“Blondes make the best victims”
Much of the Twitter buzz I noticed about the BBC drama The Girl was along the lines of ‘isn’t Sienna Miller a better actress than I thought she was’. Like Keira Knightley, the celebrity construct around her dominates public perception and frequently skews coverage of her performance, but I have always rather liked her as an actress, way back from when she starred with Helen McCrory in As You Like It. So I was keen to take in this TV programme looking at the difficult creative relationship between Miller’s Tippi Hedren and Toby Jones’ Alfred Hitchcock.
Hitchcock plucked working model Hedren pretty much from obscurity and placed her in two of his finest films, The Birds and Marnie, but his demanding directorial style was particularly punishing on her as he worked out his own issues of sexual obsession and when she finally broke free, he made sure she didn’t work for another five years. Based on interviews with Hedren herself, it may be a biased account of events but it undoubtedly has the ring of some truth about it.
This is helped of course by the general classiness of the production and Julian Jarrold’s direction, it has a period authenticity to its look and when there are such luminaries as Penelope Wilton and Imelda Staunton in the supporting cast, one tends to be assured of at least some quality. And that is what we get. No matter how true it is, The Girl was a powerfully drawn story which suggested much about Hitchcock the man and Hitchcock the director yet cleverly stated very little, leaving an opaque veil of mystery over so much.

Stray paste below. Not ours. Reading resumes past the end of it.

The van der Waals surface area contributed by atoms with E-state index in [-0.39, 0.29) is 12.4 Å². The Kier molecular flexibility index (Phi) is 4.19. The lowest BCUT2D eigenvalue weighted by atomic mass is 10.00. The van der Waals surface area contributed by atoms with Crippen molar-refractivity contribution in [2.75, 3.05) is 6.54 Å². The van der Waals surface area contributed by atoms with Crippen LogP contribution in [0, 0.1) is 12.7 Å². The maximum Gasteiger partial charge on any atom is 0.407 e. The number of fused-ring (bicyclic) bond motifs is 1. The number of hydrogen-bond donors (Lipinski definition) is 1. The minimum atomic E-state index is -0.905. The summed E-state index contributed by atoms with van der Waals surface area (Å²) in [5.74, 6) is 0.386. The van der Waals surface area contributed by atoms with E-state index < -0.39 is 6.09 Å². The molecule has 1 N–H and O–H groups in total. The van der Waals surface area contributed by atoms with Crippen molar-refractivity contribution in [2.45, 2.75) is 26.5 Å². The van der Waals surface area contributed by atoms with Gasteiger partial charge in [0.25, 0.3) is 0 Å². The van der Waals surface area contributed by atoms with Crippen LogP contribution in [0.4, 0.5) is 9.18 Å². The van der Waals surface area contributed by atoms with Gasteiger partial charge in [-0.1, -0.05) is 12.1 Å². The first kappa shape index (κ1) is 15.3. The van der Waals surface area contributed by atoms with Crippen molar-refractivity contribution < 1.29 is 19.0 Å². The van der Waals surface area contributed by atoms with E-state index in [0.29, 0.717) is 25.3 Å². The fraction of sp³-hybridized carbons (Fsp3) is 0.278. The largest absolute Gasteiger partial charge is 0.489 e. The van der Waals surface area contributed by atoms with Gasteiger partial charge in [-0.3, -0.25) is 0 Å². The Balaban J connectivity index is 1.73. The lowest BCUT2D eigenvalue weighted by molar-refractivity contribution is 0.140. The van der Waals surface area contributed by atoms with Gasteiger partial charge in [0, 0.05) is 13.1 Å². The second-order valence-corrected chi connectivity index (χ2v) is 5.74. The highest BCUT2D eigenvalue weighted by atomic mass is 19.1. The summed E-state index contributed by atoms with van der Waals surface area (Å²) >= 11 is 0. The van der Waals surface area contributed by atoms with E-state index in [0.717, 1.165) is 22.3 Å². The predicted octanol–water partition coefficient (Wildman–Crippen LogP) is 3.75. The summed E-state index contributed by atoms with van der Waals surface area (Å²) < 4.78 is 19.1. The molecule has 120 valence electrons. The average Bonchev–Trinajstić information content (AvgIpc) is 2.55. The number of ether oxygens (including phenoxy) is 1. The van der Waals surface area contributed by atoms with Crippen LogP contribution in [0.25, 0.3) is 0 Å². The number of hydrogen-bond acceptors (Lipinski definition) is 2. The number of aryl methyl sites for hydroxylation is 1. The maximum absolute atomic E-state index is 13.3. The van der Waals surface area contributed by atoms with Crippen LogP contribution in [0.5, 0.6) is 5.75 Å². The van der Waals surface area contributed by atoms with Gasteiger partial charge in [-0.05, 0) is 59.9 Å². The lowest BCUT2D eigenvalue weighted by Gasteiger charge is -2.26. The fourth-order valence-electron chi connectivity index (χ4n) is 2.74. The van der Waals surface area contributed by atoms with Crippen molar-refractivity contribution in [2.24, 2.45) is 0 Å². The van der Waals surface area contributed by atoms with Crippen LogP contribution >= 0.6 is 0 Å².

Toby Jones played this like a blinder, a creative genius whose originality blinded him to just how unpalatable much of his methodology was becoming and how artists at the top of their game manage to surround themselves with yes-men of all varieties as if the pursuit of great art permits any kind of human misbehaviour as Hitch devised ever more torturous scenarios in which to put Tippi in the name of his films. And as chief facilitator, albeit one with her own limits, Imelda Staunton was sensational as his wife and talent-spotting collaborator, complicit in his actions up until the point she saw the depth of his obsession.
Miller made a compelling case for Hedren, more than willing to be “putty in your hands” in order to secure her position in the slippery Hollywood business but increasingly horrified as she realises the extent to which Hitch will go in order to have his lascivious way with her and fully aware of her helplessness in the situation as what he cannot get in real life, he script into the films as a substitute. An enthralling piece of drama.